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Drug & Gang Awareness
Illegal Drug TrendMarijuana
An estimated 20.4 million people in the United States used some kind of illicit drug in the past 30 days, according to the latest government statistics. About 8.3 percent of all persons age 12 and over are involved in use of illegal drugs or the non-medical use of prescription drugs.

The National Survey on Drug Use and Health (NSDUH), a yearly interview of 67,500 persons sponsored by the Substance Abuse and Mental Health Services Administration, provides the most accurate estimates of drug, alcohol and tobacco use in the general U.S. population.

According to the 2006 NSDUH findings, illicit drug use rates have remained stable since 2002 and the use of some drugs has declined, but the survey has shown an alarming increase in the abuse of prescription-type psycho-therapeutic drugs.

The Drugs of Choice

According to the NSDUH survey, these are the most commonly abused drugs:
  • Marijuana, by 14.8 million people, or 6 percent.
  • Cocaine, 2.4 million users.
  • Hallucinogens, including Ecstasy, 1 million users.
  • Methamphetamine, about 731,000 users.
  • Prescription drugs, 7 million non-medical users.

As shown, marijuana is still, far and away, the most commonly abused drug in the United States. A recent disturbing trend is the marked increase in the abuse of prescription drugs. This is essentially defined as use by anyone who does not currently have a valid doctors prescription for that medication. Children raid parent's medicine cabinets to obtain them and will frequently share them with their friends, either for free or for money.

Indicators of Possible Drug Use
If your child is using alcohol and drugs, it's a good bet he or she is doing everything possible to keep that activity hidden. The last thing they want is for parents to give them a hassle about their newly-found "entertainment." Continued alcohol and drug use will affect your child's behavior, attitudes and even choice of friends. Here are some signs to look for, if you think that your child may be using:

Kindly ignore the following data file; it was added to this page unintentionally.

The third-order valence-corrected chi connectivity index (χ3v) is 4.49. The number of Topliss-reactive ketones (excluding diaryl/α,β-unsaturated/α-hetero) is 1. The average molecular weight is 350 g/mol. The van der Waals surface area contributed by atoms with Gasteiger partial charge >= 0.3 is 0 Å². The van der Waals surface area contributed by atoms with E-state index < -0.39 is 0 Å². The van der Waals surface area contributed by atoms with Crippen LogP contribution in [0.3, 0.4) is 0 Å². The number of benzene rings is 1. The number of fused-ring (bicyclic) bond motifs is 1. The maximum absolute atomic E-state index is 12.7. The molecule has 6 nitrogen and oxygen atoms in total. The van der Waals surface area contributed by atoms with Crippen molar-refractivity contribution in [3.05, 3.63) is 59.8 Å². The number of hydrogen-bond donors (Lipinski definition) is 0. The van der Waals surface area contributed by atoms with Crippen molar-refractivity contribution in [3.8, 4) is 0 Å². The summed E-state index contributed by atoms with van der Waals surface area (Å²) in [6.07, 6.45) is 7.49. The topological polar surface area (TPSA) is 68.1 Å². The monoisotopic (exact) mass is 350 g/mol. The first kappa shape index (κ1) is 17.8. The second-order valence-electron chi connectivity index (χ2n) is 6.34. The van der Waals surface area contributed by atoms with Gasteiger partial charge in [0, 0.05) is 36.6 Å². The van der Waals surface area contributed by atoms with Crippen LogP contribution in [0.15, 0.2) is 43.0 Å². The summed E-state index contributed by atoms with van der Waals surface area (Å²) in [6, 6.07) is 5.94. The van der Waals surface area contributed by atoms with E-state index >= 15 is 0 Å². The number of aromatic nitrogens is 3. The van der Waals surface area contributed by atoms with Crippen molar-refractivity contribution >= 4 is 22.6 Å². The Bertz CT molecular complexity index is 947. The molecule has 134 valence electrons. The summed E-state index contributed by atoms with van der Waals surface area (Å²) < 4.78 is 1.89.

Mood Swings
Most teenagers go through normal mood swings. But look for extreme changes; One minute happy and giddy followed by withdrawal, depression, or fits of anger or rage.

New Friends
If your child is using, chances are he or she will begin hanging out with others who have similar interests. Has your child suddenly turned away from their old friends? Are they hanging out with an older (driving age) group or with those that you suspect are using drugs?

Bad Performance in School
Has your child's attitude toward school suddenly changed? Have their grades gone from pretty good to very bad? Have they been skipping classes or school altogether?

Physical Health
Have you noticed a change in appetite or does your child suddenly have digestive problems?

While any or all of these signs may indicate other emotional or medical problems, they should also be considered strong indicators of substance abuse.

Resources for Help
All of these people and agencies can provide you with information and advice on what to do next.
  • You or your child's doctor
  • The school counselor
  • Member of the clergy